Category: 

What Does Hallelujah Mean?

Handel's Messiah contains the familiar hallelujah chorus.
"Hallelujah" often figures in gospel and other faith-based music.
The Hebrew word "hallelujah" is used several times in the Old Testament book of Psalms.
Article Details
  • Originally Written By: J. Beam
  • Revised By: Laura Metz
  • Edited By: Bronwyn Harris
  • Last Modified Date: 09 July 2014
  • Copyright Protected:
    2003-2014
    Conjecture Corporation
  • Print this Article
Free Widgets for your Site/Blog
In the US, workers under 25 have unemployment rates that are twice the national average.  more...

July 28 ,  1945 :  14 people were killed when a US Army bomber crashed into the Empire State building.  more...

Hallelujah is an English interjection derived from a Hebrew phrase meaning “praise God” or “praise the Lord.” The alternate spelling alleluia is taken from the Latin form of the original Hebrew. For both Jews and Christians, the term is often used as a joyful expression of praise and thanksgiving to God.

In the Bible

The Hebrew word is used several times in the Old Testament book of Psalms. In fact, Psalms 104-150 are frequently referred to as the Hallel Psalms or Praise Songs, due to their frequent repetition of hallelujah. The first part of the word, “hallelu” is an imperative verb, instructing hearers to praise. The last syllable, “jah,” is considered a shortened form of the name of God, often referred to as the Lord, Yahweh, Jehovah or the tetragrammaton.

In Worship

Worship services, prayers and hymns of many Christian traditions have used this word for centuries. In the Catholic church, a liturgical chant known as the Alleluia is given in every Roman Mass except during Lent. Evangelical churches often shout Hallelujah during services as a sign of approval or thanksgiving. This is often followed by phrases such as “amen” or “praise God!”

Ad

Non-Religious Usage

The word hallelujah is also featured in both religious and secular songs of all musical genres. One of the best known uses of the term is in Handel's Messiah, which contains the hallelujah chorus. In popular culture, one of the best known usages of the term is in Leonard Cohen's song of the same name. As a nonreligious interjection, this word signifies happiness, similarly to “hooray!” It can also be said sarcastically in situations where the speaker does not feel the gladness expected of him or her. Though this use of the term may be offensive to some religious people, many take it in stride and may use the term in this way themselves.

Related Terms

Words that are often used along with hallelujah in Christian worship include amen, kyrie eleison, hosanna, maranatha, and Abba. Amen is used to assert agreement with something or to confirm something, while kyrie eleison is used to invoke God to listen to a prayer or to help the worshipers. Hosanna can also be used in this way, but it can also be used as an expression of praise. Maranatha is said when a person wants to emphasize the return of the Lord's return to earth, or to ask him to come quickly, and Abba, the Hebrew word for father, is used as an alternative name for God.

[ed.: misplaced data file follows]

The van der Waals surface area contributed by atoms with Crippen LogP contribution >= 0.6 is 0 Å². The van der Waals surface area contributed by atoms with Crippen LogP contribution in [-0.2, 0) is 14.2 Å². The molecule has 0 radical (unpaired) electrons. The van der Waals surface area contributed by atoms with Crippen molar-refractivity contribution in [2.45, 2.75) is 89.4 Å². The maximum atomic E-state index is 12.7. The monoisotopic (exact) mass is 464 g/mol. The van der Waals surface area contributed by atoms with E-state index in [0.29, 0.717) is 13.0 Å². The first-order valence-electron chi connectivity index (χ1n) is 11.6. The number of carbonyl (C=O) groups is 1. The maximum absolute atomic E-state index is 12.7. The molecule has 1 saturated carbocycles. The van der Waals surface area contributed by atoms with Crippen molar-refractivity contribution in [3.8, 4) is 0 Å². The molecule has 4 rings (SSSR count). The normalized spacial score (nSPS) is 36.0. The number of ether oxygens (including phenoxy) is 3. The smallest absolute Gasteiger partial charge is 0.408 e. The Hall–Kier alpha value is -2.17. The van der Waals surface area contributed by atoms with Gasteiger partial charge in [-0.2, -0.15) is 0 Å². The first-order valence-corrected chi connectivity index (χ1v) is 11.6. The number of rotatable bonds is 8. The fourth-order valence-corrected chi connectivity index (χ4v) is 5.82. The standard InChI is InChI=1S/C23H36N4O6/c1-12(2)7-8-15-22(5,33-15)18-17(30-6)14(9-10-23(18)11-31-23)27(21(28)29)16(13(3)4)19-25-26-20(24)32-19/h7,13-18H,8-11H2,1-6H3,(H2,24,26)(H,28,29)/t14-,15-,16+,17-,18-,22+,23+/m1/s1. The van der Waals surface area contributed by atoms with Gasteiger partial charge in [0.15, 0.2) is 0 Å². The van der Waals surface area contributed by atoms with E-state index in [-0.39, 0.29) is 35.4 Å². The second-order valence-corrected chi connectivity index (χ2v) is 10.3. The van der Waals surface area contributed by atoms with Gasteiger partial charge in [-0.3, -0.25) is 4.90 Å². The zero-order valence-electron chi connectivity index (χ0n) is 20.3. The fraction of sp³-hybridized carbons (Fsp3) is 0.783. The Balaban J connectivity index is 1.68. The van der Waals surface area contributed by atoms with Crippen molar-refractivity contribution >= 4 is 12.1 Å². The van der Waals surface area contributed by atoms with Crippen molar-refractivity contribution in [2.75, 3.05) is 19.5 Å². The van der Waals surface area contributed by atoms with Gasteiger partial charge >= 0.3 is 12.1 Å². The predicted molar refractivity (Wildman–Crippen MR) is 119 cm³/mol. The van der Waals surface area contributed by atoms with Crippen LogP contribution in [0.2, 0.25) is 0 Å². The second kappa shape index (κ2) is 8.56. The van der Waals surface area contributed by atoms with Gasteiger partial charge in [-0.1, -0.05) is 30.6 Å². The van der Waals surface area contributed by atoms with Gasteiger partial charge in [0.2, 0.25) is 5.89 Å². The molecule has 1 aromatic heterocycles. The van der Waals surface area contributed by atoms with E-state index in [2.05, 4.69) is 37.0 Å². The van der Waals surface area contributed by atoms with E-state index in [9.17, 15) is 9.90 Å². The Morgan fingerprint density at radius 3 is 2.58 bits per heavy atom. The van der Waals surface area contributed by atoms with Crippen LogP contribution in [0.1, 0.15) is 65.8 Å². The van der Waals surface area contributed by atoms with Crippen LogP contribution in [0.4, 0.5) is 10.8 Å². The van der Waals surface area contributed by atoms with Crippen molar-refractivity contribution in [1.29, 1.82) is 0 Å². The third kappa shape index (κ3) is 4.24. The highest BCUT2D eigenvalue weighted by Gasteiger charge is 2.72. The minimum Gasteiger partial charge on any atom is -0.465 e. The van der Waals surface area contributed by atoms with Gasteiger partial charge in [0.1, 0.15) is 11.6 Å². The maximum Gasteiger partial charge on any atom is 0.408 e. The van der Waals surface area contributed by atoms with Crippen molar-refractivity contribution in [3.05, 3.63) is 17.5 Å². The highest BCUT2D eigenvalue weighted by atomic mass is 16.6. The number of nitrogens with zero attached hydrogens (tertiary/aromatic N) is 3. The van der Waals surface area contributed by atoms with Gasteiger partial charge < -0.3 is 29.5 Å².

Other religions have similar terms of praise and worship. For example, in Islamic worship, the term alhamdulillah, or "praise be to God," is commonly used, as is allahu akbar, which means "God is the greatest." Buddhists often chant during worship, and may repeat mantras like om mani padme hum, which is associated with compassion. Likewise, Sikhs often repeat Waheguru, which is the name of God; or the Ardas, which is an intercessory prayer, during worship.

Ad

Discuss this Article

anon354988
Post 33

Write "ya allah" (meaning "o allah") in Arabic script, which is written from right to left. It was read from left to right as in the Latin alphabet by a non Muslim as "hallelujah."

anon348239
Post 32

For what it's worth, Jehovah's witnesses don't use Jehovah as the only pronunciation of God's name. That's just in English. God's name is transliterated differently in different languages. Ye wo wah in cantonese, Ye he hua in mandarin, ehoba in Japanese, Giova in Italian.

People have different tongues and capabilities in the language they learned as a baby. Some Hebrew sounds don't exist in other languages. As such, it's best to use the closest approximation you can.

The bible puts more emphasis on the meaning of a name more than the exact pronunciation of it.

flamble27
Post 30

Amen. "Father, I love you. Thanks for everything. Always."

High praise? Low praise? Thus, 70 A.D.

anon263954
Post 29

When one is not obedient to the direction given by the most high God, this is exactly what happens: confusion and more confusion. Next comes lies and more lies.

anon243993
Post 28

If everyone would take the time and read all of the above comments. Before all of our times, like everything else in life there was something, somebody, or something else.

We can go back as far as biblical literature, webster, Mama said, the doctor said, professor said and somebody else said. It's still and always will be one God. Call it, not him what you may. But you will Honor and Respect him with the highest praise. Spell it like you want to. Stop trying to make it fit for your fleshly gratification. All comments above said high praise so, he knows your heart. Now praise him. He hears you if you are for real.

anon235825
Post 27

Hallelujah means praise ye jah.

anon181124
Post 26

I have read before (computer crash did away with the document i had) that Hallelujah refers to a special type of praise to God: a praise borne of pain; of going through deep trials and difficulties, but finally making it through and enthusiastically giving praise to God that you made it! Can anyone help me with this? I can't find it now. apparently from the hebrew. Thanks!